The rich are stupid because they are greedy. If they were less so, many things on earth would be better: that’s how simple the world seems to be for Spiegel Online’s Sunday columnist. He calls on the rich to be reasonable. That’s pretty casual for someone who was still playing tough the other day.

Every Sunday, cognitive psychologist Christian Stöcker has his say at Spiegel. Germans love their Sunday addresses, they like the sublime and uplifting style that helps them get over the adversities of the workday. Those who address their congregations on Sunday don’t necessarily have to be cogent or serve up really good arguments: A pastoral tone is enough. Christian Stöcker has had some practice in this, for umpteen years he has been pious from his column pulpit on Sundays. This was also the case the other day, when he once again – and not for the first time – addressed the stupidity of the rich.

They are doom profiteers, he wrote. They should be smarter, though, his closing plea read like this: “The rich of the world would do well to rather work to save humanity – in their own interest.” Quite mild, how the man deals with a class that seems to have so much money that even the purchase of a villa, which stands in an area of the world that will soon be swallowed up by rising sea levels, does not need to be reconsidered – because what are a few milliards sunk? Well, his column is appropriately called “The Rationalist” – which doesn’t mean that the name is always present when he picks up his pen to serve up something edifying for his community.

Lean State: Only in the Pandemic Very Thickly

Six months ago, Stöcker was far less reserved and restrained: he called for “maximum coercion” – not against the rich, of course, but against people who did not want to be vaccinated. For all this obedience to the state during the pandemic, however, one thing was always clear, especially in the Spiegel editorial office: a strong state in economic matters was never (and still is not) wanted.

The columnist does here what is commonly done in the German press landscape: The systemic logics are personalized; it is not the apparatus that fails, but individual black sheep that crap out. Because we are dealing with individual cases, the system does not even need to be strictly regulated and controlled. Stöcker therefore does not even ask how it can be permissible for people to have so much money that they can do whatever they want with it – without having to consider sustainability and future prospects. It quietly resonates in his lines that there are two natural disasters: Climate change and the greed of the rich – and apparently not much can be done about at least one of them.

However, one could declare war on greed, on this unspeakable wealth that is allowed to run riot uninhibitedly. You just have to want to do it, you finally have to start fleecing those who own too much. Taxes are possible – yes, taxes are possible. You just have to muster the political will, socialize wealth. Reading the riot act to the rich and telling them that their greed is stupid: Can be done, it doesn’t cost anything. Some planned readers might even find words of praise. But the Sunday columnist can’t bring himself to ask the system question: Is it perhaps not the rich who are to blame? Are they perhaps only the perverted product of a perverted economic system, which we do not want to control and steer with state power for inexplicably perverse reasons, out of a perverse ideology?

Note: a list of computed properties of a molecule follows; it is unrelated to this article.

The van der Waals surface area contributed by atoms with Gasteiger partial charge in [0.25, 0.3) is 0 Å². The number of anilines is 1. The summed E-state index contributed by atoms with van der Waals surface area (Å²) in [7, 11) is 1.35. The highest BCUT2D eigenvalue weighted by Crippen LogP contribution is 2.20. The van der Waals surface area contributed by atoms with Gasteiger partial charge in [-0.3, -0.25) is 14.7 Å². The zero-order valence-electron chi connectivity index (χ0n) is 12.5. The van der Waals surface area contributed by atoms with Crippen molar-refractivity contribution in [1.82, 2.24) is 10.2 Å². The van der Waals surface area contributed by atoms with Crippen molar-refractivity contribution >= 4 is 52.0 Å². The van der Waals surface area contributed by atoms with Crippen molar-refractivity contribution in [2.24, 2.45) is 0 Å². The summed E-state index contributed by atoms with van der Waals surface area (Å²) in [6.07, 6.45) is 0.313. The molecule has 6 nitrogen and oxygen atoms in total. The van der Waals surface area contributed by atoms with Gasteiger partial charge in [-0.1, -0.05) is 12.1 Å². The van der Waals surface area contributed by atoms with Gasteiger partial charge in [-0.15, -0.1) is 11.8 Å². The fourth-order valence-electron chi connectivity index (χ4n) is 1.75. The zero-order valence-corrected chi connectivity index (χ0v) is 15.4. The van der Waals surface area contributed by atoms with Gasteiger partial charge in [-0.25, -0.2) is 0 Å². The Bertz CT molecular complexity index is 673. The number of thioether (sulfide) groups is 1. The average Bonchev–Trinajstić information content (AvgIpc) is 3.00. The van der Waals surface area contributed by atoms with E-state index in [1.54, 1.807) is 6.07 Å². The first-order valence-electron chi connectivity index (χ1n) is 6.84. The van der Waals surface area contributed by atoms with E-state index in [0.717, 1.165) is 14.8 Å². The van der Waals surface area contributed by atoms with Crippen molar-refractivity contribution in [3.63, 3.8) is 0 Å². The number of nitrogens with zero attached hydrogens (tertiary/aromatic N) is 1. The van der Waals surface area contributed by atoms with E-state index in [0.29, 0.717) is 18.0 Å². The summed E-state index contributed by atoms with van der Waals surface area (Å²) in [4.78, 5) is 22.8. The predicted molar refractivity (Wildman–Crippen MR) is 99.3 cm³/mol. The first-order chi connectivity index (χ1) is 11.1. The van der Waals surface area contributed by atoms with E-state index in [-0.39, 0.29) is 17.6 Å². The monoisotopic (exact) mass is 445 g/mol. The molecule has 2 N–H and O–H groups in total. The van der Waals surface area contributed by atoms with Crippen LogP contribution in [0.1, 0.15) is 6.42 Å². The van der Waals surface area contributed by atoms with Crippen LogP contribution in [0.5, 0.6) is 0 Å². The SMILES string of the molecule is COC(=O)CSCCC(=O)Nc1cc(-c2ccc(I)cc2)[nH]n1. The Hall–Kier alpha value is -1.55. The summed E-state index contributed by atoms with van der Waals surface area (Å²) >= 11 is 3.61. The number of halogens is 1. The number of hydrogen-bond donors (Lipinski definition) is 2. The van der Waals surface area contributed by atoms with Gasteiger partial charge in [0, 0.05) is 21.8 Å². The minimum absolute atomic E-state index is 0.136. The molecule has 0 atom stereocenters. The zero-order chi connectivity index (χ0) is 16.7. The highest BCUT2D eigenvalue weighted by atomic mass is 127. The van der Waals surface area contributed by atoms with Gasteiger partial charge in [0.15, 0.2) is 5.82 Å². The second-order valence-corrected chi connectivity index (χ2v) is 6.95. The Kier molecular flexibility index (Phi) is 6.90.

It seems curious that it is always those who months ago were still calling for a strong, even an authoritarian state, who then always step back liberally when it comes to the reorganization of the welfare state and the burdening of obscenely large fortunes. Then they again declare their support for a state that is as weak as possible. And if they don’t, they do as Stöcker did and maneuver around, writing feel-good texts that don’t want to get to the bottom of the matter. After all, it’s good that there are rich people with such huge fortunes who now and then put something in the mirror’s coffee box.

Socialism is only okay if it saves corporations

The Italian philosopher Giorgio Agamben pointed out quite early in the pandemic that politics will not let up again so quickly, because with Covid-19 it has finally found a field of activity again where it is allowed to decide on its own. At least at the beginning of the pandemic, this was certainly the case. The strong state experienced a last, issue-specific renaissance. His French philosopher colleague Alain Finkielkraut also expressly welcomed the development that government leaders had finally wrested primacy from the economy.

Of course, this was only a snapshot, a brief snippet of the pandemic story. At best, it was a subject-specific development. The strong state did not experience a revival. It did not return to old influence in all areas. It is true that the logic of a state that disenfranchises its citizens, shifts them from A to B as if they were mere chattel, and imposes duties on them that can hardly be proven scientifically, if at all, still haunts some people’s minds: But this refers only to the subarea that they pompously call epidemic protection. Otherwise, the strong state continues to be nothing more than a bloated night watchman state.

Of course, socialism was back in these two years. Admittedly, it is not a socialism that is there for you and me – or for small businesses, artists and freelancers. But it was there for corporations. They financed their dividend distributions and bonus payments from these state alimentations. The strong state thus also experienced a resurgence in the economic sector, as it did back then when the business practices of the banks – or rather the systemically accepted lack of control of the banking sector – led to a deep crisis. Too-big-to-fail socialism took hold, saving well-paid jobs and watching small savers lose their homes. Back then, too, some optimists believed that the days of the lean state were irretrievably over. They were wrong, of course. They came back. The casino reopened after only a short vacation.

Of course, you can’t write all this in a Spiegel column on a holy Sunday, not even tentatively hint at it. On Sunday, Germans need edification and, every now and then, a scapegoat. In this case, the perverted rich, who are to blame for everything because they can’t control themselves. If these rich people were just a little better educated, Stöcker explains to his readership between the lines financed by the Gates Foundation, we would be much further along today. So the system is okay, the fault is in the people. Good try to get his ideologically driven laissez-faire across to the man, Stöcker – well, by your systemic standards, good …